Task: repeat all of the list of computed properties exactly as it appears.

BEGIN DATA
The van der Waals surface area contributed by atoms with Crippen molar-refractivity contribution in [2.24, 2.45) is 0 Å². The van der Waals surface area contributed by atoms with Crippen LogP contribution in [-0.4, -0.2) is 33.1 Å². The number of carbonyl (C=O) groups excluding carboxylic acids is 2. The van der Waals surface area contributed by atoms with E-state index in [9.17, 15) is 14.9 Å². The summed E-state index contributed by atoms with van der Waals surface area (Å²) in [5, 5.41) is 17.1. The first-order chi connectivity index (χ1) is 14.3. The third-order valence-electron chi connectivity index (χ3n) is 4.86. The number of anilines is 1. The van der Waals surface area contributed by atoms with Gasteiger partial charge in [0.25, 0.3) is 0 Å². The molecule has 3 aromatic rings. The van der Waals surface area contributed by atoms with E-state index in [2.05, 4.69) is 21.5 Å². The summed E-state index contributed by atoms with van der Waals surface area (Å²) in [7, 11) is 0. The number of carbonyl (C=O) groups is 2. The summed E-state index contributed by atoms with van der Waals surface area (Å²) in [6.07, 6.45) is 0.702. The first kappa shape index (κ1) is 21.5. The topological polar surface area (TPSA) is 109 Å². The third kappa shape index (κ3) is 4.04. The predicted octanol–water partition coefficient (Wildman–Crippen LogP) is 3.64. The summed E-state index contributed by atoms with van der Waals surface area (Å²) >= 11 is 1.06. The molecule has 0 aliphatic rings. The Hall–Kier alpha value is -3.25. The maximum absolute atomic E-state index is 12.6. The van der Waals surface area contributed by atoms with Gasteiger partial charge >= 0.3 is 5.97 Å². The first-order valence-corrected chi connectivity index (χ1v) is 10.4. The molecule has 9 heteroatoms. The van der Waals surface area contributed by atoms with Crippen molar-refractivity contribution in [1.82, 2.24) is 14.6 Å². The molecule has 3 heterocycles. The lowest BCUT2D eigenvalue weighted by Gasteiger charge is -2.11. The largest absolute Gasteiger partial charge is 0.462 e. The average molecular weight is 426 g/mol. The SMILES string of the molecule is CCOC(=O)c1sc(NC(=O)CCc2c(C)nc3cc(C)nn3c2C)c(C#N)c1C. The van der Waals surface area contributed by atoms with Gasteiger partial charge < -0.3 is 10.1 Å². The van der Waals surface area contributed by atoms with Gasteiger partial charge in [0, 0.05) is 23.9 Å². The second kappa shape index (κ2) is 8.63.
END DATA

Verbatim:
The van der Waals surface area contributed by atoms with Crippen molar-refractivity contribution in [2.24, 2.45) is 0 Å². The van der Waals surface area contributed by atoms with Crippen LogP contribution in [-0.4, -0.2) is 33.1 Å². The number of carbonyl (C=O) groups excluding carboxylic acids is 2. The van der Waals surface area contributed by atoms with E-state index in [9.17, 15) is 14.9 Å². The summed E-state index contributed by atoms with van der Waals surface area (Å²) in [5, 5.41) is 17.1. The first-order chi connectivity index (χ1) is 14.3. The third-order valence-electron chi connectivity index (χ3n) is 4.86. The number of anilines is 1. The van der Waals surface area contributed by atoms with Gasteiger partial charge in [0.25, 0.3) is 0 Å². The molecule has 3 aromatic rings. The van der Waals surface area contributed by atoms with E-state index in [2.05, 4.69) is 21.5 Å². The summed E-state index contributed by atoms with van der Waals surface area (Å²) in [7, 11) is 0. The number of carbonyl (C=O) groups is 2. The summed E-state index contributed by atoms with van der Waals surface area (Å²) in [6.07, 6.45) is 0.702. The first kappa shape index (κ1) is 21.5. The topological polar surface area (TPSA) is 109 Å². The third kappa shape index (κ3) is 4.04. The predicted octanol–water partition coefficient (Wildman–Crippen LogP) is 3.64. The summed E-state index contributed by atoms with van der Waals surface area (Å²) >= 11 is 1.06. The molecule has 0 aliphatic rings. The Hall–Kier alpha value is -3.25. The maximum absolute atomic E-state index is 12.6. The van der Waals surface area contributed by atoms with Gasteiger partial charge >= 0.3 is 5.97 Å². The first-order valence-corrected chi connectivity index (χ1v) is 10.4. The molecule has 9 heteroatoms. The van der Waals surface area contributed by atoms with Crippen molar-refractivity contribution in [1.82, 2.24) is 14.6 Å². The molecule has 3 heterocycles. The lowest BCUT2D eigenvalue weighted by Gasteiger charge is -2.11. The largest absolute Gasteiger partial charge is 0.462 e. The average molecular weight is 426 g/mol. The SMILES string of the molecule is CCOC(=O)c1sc(NC(=O)CCc2c(C)nc3cc(C)nn3c2C)c(C#N)c1C. The van der Waals surface area contributed by atoms with Gasteiger partial charge < -0.3 is 10.1 Å². The van der Waals surface area contributed by atoms with Gasteiger partial charge in [0, 0.05) is 23.9 Å². The second kappa shape index (κ2) is 8.63.